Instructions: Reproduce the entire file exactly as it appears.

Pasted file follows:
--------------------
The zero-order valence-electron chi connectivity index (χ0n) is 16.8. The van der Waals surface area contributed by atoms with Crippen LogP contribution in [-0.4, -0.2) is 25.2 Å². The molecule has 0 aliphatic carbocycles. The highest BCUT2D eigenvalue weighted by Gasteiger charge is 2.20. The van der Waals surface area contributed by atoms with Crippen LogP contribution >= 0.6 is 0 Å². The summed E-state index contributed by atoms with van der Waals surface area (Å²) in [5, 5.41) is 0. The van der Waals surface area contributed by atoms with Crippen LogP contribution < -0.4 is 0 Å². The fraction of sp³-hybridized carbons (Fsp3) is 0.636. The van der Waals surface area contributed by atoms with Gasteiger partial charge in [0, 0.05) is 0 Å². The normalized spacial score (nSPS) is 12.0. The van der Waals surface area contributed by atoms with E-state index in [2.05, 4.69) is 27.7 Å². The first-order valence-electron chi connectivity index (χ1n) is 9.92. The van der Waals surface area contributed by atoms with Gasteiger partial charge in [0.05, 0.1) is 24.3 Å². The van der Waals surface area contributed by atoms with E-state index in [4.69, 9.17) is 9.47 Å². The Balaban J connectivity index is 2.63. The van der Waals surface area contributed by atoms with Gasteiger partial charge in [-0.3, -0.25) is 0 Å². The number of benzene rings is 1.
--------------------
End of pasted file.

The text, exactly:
The zero-order valence-electron chi connectivity index (χ0n) is 16.8. The van der Waals surface area contributed by atoms with Crippen LogP contribution in [-0.4, -0.2) is 25.2 Å². The molecule has 0 aliphatic carbocycles. The highest BCUT2D eigenvalue weighted by Gasteiger charge is 2.20. The van der Waals surface area contributed by atoms with Crippen LogP contribution >= 0.6 is 0 Å². The summed E-state index contributed by atoms with van der Waals surface area (Å²) in [5, 5.41) is 0. The van der Waals surface area contributed by atoms with Crippen LogP contribution < -0.4 is 0 Å². The fraction of sp³-hybridized carbons (Fsp3) is 0.636. The van der Waals surface area contributed by atoms with Gasteiger partial charge in [0, 0.05) is 0 Å². The normalized spacial score (nSPS) is 12.0. The van der Waals surface area contributed by atoms with E-state index in [2.05, 4.69) is 27.7 Å². The first-order valence-electron chi connectivity index (χ1n) is 9.92. The van der Waals surface area contributed by atoms with Gasteiger partial charge in [0.05, 0.1) is 24.3 Å². The van der Waals surface area contributed by atoms with E-state index in [4.69, 9.17) is 9.47 Å². The Balaban J connectivity index is 2.63. The van der Waals surface area contributed by atoms with Gasteiger partial charge in [-0.3, -0.25) is 0 Å². The number of benzene rings is 1.